Why Toys that Positively Represent Disabilities Are So Important | Cocoro
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Why Toys that Positively Represent Disabilities Are So Important

Rachel Jenkins September 13, 2017 September 21st, 2017


There are over 150 million kids in the world with disabilities and finding toys to represent those kids are not easy to come by in todays society. However, many companies and toy manufacturers are looking to change that. One company, A Step Ahead Prosthetics, is even adapting American Girl dolls to include prosthetic limbs, free of charge. “We feel that it is absolutely crucial to boost the self-confidence, self-esteem, and feelings of inclusion for little girls with limb loss, and that something as small as a doll that resembles them can have a profound effect on their mental and physical well-being.” This is best seen in a video that went viral last year, when Emma Bennett was brought to tears after she was gifted a doll with a prosthetic limb. “It’s got a leg like me!” she says through tears of happiness as she tightly hugs her new toy. Emma’s video even inspired others to reach out and get similar dolls, including Harmonie-Rose, an infant who lost all her limbs to Meningitis.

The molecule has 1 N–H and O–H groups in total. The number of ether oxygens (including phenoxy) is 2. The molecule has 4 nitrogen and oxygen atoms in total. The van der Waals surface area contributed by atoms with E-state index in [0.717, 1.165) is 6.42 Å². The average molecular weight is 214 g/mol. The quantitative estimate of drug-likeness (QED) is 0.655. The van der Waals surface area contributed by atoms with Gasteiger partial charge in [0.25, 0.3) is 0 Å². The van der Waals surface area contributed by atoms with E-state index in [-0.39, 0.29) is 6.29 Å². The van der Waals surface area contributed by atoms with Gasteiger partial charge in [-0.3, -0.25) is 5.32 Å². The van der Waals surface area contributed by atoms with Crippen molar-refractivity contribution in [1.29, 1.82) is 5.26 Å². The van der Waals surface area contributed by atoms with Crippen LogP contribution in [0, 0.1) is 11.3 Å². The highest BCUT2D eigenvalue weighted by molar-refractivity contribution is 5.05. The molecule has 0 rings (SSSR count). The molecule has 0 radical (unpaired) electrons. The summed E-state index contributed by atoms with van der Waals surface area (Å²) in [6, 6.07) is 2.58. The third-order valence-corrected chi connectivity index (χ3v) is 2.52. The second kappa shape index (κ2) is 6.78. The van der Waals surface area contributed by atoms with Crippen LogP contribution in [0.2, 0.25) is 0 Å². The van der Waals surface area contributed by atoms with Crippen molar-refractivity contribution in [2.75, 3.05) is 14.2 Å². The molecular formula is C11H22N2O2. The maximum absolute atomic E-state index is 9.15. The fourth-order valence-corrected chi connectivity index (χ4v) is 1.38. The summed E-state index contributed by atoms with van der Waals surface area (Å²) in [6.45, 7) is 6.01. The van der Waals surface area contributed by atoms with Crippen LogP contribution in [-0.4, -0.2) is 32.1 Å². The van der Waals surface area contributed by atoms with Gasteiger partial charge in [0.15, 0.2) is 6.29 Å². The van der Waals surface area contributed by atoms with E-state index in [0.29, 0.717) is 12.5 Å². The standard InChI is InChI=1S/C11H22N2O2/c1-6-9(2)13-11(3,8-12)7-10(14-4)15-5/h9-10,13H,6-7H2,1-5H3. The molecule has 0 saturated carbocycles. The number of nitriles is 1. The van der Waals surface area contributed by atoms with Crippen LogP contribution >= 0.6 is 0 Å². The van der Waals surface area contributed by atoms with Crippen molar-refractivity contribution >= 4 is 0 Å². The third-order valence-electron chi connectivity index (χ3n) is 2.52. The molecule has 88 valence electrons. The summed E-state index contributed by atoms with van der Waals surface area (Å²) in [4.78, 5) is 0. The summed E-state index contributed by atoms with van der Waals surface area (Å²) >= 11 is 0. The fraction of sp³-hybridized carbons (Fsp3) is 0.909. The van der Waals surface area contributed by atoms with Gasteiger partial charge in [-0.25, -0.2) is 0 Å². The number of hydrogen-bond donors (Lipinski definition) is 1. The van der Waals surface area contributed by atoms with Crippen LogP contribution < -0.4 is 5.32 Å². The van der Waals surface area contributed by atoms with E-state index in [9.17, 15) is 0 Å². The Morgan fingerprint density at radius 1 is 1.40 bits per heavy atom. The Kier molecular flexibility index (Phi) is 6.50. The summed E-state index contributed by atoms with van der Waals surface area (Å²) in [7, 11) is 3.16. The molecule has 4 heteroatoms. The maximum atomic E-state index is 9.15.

weareastepahead.com/community/doll-prosthetics

Toy Like Me, a website devoted to championing the creation of toys to positively represent children with disabilities, has had great success in campaigning toy companies since its creation in 2015. “For kids with diff:ability, growing up being the only one in your class to rock hearing aids or roll on wheels, and rarely seeing anyone like you positively reflected in toys, books, TV, films can lead to a sense of isolation and low self esteem.” Not only does this site petition popular toy companies for change, it also provides links to different toy add-ons and offers recommendations on how to adapt already popular toys to include such things as cochlear implants, guide dogs, leg braces, and more.

#ToyLikeMe/bethmoseleyphotography.co.uk

Over the last few years, American Girl has been offering different add-ons to their popular dolls including crutches, diabetes care kit, and an allergy free lunch kit that even includes an EpiPen, just to name a few. But they are not the only ones, many other companies are beginning to follow suit. Last year Legos released its first everyday character in a wheelchair. While this is not the first time Lego has released a wheelchair into its collection, it is the first time that a character has not been depicted in a medical or hospital setting. Toymaker Playmobil has also stated it will release more inclusive characters with disabilities in the future.

While this is a great start in the jump towards mainstreaming toys that positively represent children with disabilities, we still have a long way to go. But hearing the happy sobs of a little Emma as she exclaims, “Thank you. Thank you for making a doll like me.” should help to push toymakers in right direction.